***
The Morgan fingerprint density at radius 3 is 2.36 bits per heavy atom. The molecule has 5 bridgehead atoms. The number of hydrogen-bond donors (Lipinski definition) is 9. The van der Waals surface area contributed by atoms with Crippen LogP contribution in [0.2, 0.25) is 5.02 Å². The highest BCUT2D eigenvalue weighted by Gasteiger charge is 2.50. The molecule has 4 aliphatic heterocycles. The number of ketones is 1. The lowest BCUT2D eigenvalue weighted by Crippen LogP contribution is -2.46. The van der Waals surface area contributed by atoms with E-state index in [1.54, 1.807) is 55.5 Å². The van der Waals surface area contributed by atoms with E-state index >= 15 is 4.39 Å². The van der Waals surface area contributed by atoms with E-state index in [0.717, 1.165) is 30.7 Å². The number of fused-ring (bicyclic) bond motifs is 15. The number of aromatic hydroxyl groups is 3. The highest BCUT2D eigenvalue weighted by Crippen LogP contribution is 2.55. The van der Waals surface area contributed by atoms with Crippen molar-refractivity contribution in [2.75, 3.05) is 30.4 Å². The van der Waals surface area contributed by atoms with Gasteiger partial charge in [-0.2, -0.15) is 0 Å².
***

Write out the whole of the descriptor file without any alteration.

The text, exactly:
The Morgan fingerprint density at radius 3 is 2.36 bits per heavy atom. The molecule has 5 bridgehead atoms. The number of hydrogen-bond donors (Lipinski definition) is 9. The van der Waals surface area contributed by atoms with Crippen LogP contribution in [0.2, 0.25) is 5.02 Å². The highest BCUT2D eigenvalue weighted by Gasteiger charge is 2.50. The molecule has 4 aliphatic heterocycles. The number of ketones is 1. The lowest BCUT2D eigenvalue weighted by Crippen LogP contribution is -2.46. The van der Waals surface area contributed by atoms with E-state index in [1.54, 1.807) is 55.5 Å². The van der Waals surface area contributed by atoms with E-state index >= 15 is 4.39 Å². The van der Waals surface area contributed by atoms with E-state index in [0.717, 1.165) is 30.7 Å². The number of fused-ring (bicyclic) bond motifs is 15. The number of aromatic hydroxyl groups is 3. The highest BCUT2D eigenvalue weighted by Crippen LogP contribution is 2.55. The van der Waals surface area contributed by atoms with Crippen molar-refractivity contribution in [2.75, 3.05) is 30.4 Å². The van der Waals surface area contributed by atoms with Gasteiger partial charge in [-0.2, -0.15) is 0 Å².